"The duty of the possessor, therefore, is only to keep so much of the land upon which he should recognize the likelihood of children trespassing, free from those conditions which, though observable by adults, are likely not to be observed by children or which contain

[57 NJSuper Page 451]

risks the full extent of which an adult would realize but which are beyond the imperfect realization of children. It does not extend to those conditions the existence of which is obvious even to children and the risk of which is fully realized by them." (Emphasis added.)

See also Prosser, "Trespassing Children ," 47 Calif. L. Rev. 427, 455, 461, 462 (1959). See Buckeye Irrig. Co. v. Askren , 45 Ariz. 566, 46 P. 2 d 1068 (Sup. Ct. 1935) (a child igniting blasting powder on ground not realizing that the resulting flare would ignite powder in his pocket -- recovery allowed).

The incidence of accidents of just such a type as this one with power-saws, involving even adults familiar with their use (amateur hobbyists, manual training teachers, carpenters, etc.), is so considerable as almost to be a matter of judicial notice. In my judgment there is hardly room for debate on the proposition that an eleven-year-old child, though knowing the obvious fact that the saw would injure him if his hand made contact with the whirring blade, would not upon his first experience with such an implement appreciate fully the hazard involved in its use.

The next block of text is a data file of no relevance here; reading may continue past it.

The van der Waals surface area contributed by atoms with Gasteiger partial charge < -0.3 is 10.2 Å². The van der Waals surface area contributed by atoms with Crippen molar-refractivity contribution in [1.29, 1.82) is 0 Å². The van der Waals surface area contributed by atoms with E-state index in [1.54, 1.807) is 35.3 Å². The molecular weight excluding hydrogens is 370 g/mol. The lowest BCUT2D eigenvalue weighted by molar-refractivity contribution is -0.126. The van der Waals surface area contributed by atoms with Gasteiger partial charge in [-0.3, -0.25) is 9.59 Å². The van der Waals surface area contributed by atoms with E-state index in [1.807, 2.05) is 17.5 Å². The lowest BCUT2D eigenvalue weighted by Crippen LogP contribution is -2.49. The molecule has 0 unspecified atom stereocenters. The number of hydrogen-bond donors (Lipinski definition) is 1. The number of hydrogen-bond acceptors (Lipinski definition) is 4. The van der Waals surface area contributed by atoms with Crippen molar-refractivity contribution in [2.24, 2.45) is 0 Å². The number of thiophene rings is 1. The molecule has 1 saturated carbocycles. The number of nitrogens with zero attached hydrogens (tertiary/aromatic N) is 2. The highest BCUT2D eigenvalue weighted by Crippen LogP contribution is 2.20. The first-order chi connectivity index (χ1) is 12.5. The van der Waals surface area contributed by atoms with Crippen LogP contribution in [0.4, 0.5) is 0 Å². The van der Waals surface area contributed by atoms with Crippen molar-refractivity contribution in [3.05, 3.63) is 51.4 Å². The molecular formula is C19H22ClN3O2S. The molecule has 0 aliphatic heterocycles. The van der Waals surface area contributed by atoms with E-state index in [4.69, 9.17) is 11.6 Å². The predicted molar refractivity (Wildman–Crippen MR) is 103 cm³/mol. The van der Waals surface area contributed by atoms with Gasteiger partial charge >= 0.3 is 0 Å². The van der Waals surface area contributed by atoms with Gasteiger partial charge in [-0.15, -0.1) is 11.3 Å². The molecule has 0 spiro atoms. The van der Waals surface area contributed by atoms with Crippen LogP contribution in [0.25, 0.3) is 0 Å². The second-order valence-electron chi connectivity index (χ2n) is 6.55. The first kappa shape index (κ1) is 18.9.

Finally there is presented the condition of liability fixed in (d) of the rule -- "the utility to the possessor of maintaining the condition is slight as compared to the risk to young children involved therein." This, of course, is also for the appraisal of the jury unless no reasonable difference of opinion with respect to the matter is tenable. I have indicated some of the specific steps the owner could have taken to minimize the possibility of such an accident as this. A jury could reasonably conclude that none of them, individually or collectively, would so hamper the prosecution of defendant's business as to outweigh in terms of social values the foreseeable serious hazard to the safety of young children in maintaining the condition as it existed.